How to Remove an Ingrown Dog Whisker: The Definitive Guide


Home / Dog Health / How to Remove an Ingrown Dog Whisker: The Definitive Guide

Dealing with an ingrown dog whisker can be a real pain.

If your furry friend has one, it's likely you've had to deal with the accompanying inflammation, redness, and soreness.

Thankfully, this will not cause any major problems with your dog - they will however, be in pain and irritated at the inflammation, if it occurs.

In this definitive guide, we will walk you through how to remove an ingrown dog whisker safely and effectively.

So read on for all the information you need to get rid of that pesky ingrown whisker for good!

What are ingrown dog whiskers and why do they occur?

Much like the ingrown hair follicle in a dog, ingrown dog whiskers are exactly what they sound like: ingrown hairs that can't grow through the hair follicle.

You've probably experienced ingrown hairs yourself, but you may not have known that your pooch is susceptible to them as well.

That's because ingrown whiskers aren't just a human problem—they happen in dogs too! In fact, any breed with a long coat or thick fur could experience this condition at some point during their lifetime (especially if left untreated).

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The most common causes of ingrown whiskers on dogs

Not shaving regularly enough due to lack of time or financial difficulty

Your pet might need grooming every six weeks instead of eight; and avoid using scissors when cutting around sensitive areas such as eyes, ears, and paws.

Using scissors instead of clippers when cutting around sensitive areas like eyes, ears, or paws. 

Ingrown whiskers can become ingrown if you're too rough with them; also avoid using a razor blade for this reason as well!

Not brushing your dog's coat daily so that their fur stays healthy and clean at all times

Ingrown hairs can grow outwards more easily through dirty coats than they do in clean ones because dirt gets stuck to the follicle walls which causes inflammation which leads to pain when ingrowing growth occurs.

Your pooch is susceptible if they have long hair in general.

From the top of their head (especially near the top), to the thick undercoats due to being an outdoor pet during winter months (think huskies).

Your dog might be susceptible if their fur is coarse, brittle and/or matted due to not being brushed regularly enough.

Matted hair can cause ingrown hairs, which can also a physical obstruction of whiskers growing out, especially around their mouths.

Other less common reasons can include medical conditions like allergies, hormonal changes in female dogs leading to increased hair growth, and tumors.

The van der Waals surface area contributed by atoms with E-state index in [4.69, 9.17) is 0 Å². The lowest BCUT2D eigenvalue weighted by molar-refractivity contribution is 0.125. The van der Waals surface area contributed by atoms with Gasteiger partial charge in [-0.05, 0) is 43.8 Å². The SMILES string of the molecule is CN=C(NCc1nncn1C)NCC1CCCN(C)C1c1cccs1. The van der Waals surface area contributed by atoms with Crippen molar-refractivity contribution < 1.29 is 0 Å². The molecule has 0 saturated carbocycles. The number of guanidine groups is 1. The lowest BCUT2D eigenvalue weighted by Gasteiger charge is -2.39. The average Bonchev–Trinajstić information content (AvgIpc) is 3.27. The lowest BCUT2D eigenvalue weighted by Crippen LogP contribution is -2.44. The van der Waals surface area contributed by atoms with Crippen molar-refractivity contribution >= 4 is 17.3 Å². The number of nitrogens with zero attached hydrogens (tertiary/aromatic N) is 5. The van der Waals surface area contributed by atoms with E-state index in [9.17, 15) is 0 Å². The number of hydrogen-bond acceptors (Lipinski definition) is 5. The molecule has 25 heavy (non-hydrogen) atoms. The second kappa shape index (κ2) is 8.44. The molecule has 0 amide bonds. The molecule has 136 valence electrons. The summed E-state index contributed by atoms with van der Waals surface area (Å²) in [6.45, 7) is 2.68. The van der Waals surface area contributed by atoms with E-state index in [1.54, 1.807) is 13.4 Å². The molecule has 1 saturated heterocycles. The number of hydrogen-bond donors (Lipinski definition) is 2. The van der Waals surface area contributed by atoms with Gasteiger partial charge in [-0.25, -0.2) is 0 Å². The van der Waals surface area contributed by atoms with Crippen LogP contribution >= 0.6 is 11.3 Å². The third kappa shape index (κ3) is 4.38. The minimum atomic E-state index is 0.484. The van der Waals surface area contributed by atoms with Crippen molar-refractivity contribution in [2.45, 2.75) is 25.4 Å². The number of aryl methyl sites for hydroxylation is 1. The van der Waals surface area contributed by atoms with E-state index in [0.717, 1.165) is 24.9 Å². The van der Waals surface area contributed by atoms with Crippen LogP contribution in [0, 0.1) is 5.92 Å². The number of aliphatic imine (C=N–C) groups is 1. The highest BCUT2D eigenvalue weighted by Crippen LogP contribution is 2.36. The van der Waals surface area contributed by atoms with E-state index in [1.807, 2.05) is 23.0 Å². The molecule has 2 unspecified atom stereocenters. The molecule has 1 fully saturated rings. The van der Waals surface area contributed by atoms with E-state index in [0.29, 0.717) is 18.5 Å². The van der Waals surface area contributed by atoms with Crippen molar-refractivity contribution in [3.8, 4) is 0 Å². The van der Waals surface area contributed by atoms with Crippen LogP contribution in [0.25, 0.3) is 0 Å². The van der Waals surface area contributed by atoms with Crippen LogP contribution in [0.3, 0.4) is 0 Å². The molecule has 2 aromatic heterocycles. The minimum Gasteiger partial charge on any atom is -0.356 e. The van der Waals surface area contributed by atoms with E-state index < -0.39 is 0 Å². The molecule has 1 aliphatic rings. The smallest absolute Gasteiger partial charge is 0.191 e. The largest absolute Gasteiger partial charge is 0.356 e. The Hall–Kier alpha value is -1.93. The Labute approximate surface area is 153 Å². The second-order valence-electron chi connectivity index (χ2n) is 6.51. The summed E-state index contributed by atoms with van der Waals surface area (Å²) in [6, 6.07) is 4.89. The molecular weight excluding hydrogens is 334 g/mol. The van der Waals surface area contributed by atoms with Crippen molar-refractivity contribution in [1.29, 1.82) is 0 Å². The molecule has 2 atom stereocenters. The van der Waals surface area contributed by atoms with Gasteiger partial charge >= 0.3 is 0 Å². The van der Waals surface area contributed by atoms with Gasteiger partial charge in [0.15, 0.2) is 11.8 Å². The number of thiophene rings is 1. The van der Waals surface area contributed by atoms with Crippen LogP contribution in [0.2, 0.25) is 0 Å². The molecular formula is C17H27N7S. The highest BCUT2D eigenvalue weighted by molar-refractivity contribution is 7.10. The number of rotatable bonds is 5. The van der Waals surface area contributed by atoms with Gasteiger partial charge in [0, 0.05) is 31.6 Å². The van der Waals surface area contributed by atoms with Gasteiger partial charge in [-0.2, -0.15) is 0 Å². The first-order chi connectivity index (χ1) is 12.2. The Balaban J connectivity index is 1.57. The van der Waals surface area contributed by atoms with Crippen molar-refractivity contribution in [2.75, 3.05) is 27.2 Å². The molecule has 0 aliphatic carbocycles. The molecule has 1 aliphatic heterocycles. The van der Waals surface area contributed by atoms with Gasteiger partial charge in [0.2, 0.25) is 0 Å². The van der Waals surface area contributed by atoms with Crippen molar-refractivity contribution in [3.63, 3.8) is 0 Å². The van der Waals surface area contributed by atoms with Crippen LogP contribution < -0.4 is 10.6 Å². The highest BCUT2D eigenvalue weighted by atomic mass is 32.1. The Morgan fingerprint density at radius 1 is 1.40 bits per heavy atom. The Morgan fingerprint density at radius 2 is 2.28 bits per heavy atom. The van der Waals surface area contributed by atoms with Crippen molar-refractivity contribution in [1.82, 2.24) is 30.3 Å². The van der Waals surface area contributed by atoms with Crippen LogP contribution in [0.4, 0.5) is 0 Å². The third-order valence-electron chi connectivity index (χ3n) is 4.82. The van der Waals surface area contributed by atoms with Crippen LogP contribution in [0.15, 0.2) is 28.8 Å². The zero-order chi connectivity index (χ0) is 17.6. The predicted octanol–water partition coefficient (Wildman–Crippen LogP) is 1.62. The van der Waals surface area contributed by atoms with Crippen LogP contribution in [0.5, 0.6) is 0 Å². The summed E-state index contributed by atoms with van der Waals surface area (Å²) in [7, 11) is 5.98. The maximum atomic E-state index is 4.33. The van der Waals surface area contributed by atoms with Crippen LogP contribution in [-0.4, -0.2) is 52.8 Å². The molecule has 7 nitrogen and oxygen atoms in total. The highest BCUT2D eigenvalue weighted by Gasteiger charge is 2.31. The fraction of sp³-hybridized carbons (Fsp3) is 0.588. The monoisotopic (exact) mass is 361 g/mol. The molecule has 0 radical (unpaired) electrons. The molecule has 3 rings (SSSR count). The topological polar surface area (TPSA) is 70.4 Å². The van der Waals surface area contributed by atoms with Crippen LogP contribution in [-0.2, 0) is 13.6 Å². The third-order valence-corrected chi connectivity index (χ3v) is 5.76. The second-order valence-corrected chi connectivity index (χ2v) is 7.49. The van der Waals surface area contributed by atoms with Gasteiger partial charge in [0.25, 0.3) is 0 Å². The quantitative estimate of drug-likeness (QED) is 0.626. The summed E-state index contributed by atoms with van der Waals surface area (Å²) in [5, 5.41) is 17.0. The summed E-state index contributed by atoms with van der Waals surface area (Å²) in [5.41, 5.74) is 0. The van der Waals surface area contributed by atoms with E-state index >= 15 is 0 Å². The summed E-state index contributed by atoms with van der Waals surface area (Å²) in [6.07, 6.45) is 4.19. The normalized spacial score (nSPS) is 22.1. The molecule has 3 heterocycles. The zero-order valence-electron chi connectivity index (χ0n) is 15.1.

Signs that your dog may have an ingrown whisker

If you're noticing your dog's whiskers growing inwards, they may be suffering from an ingrown dog whisker.

The most common signs of ingrown whiskers are inflammation, redness, and soreness around the affected area.

In some cases, pus may also drainage from the follicle.

Ingrown dog whiskers can be caused by ingrowing hair follicles which are unable to grow through and out of the skin surface.

This could be due to bacterial infections or other factors such as allergies, or even mechanical obstruction (the hair literally blocks the whisker from growing out).

This can cause inflammation which leads to pain when the whisker does grow inwards.

How to treat an ingrown dog whisker

You can take your furry friend to the groomer for a professional shave.

This is likely the easiest and most painless option if your budget allows for it.

Alternatively, you can try to remove the ingrown whisker yourself using a pair of tweezers or scissors.


If ingrowing growth occurs, seek medical advice from your veterinarian before attempting any at-home treatments.

They may not be suitable for all breeds and cases (for example, some ingrown whiskers can occur due to infections which need antibiotic treatment).

Prevention tips for ingrown dog whiskers

You should always brush your furry friend daily so that their coat stays clean and healthy.

This helps prevent ingrowing hairs because dirt gets stuck on follicle walls which causes inflammation when ingrowing growth occurs.

Be sure to schedule regular grooming appointments with professional groomers.

They are the most capable in shaving your dog's hair without causing pain or discomfort during this process.

If your dog has long hair on their head (especially near the top), thick undercoats due to being an outdoor pet during winter months, consider bringing your dog to the groomer too.

As a stopgap, you could also trim the ends of the fur on their face carefully with scissors to lower the chance of an ingrown whisker forming.

At home grooming of your dog

Avoid using a razor blade when shaving sensitive areas like eyes, ears, and paws; this can cause more inflammation and pain if done incorrectly.

Use clippers instead of scissors whenever possible to avoid any accidental injuries that could lead to ingrown whiskers.


If your dog is constantly licking or chewing at his whiskers, it's possible that he may have an ingrown hair. In this case, you'll need to take him to the vet so that they can remove the offending hair.

Left untreated, an ingrown whisker can cause a lot of pain and irritation for your pup. Make sure you keep an eye on your dog's whiskers and intervene if you notice any signs of trouble!

Remember that if ingrowing growth does occur, it's best to seek medical advice from your veterinarian before attempting any at-home treatments.

about the author

Frank Harrigan

Frank loves tacos and dogs - the good, bad and ugly sides of dog ownership.

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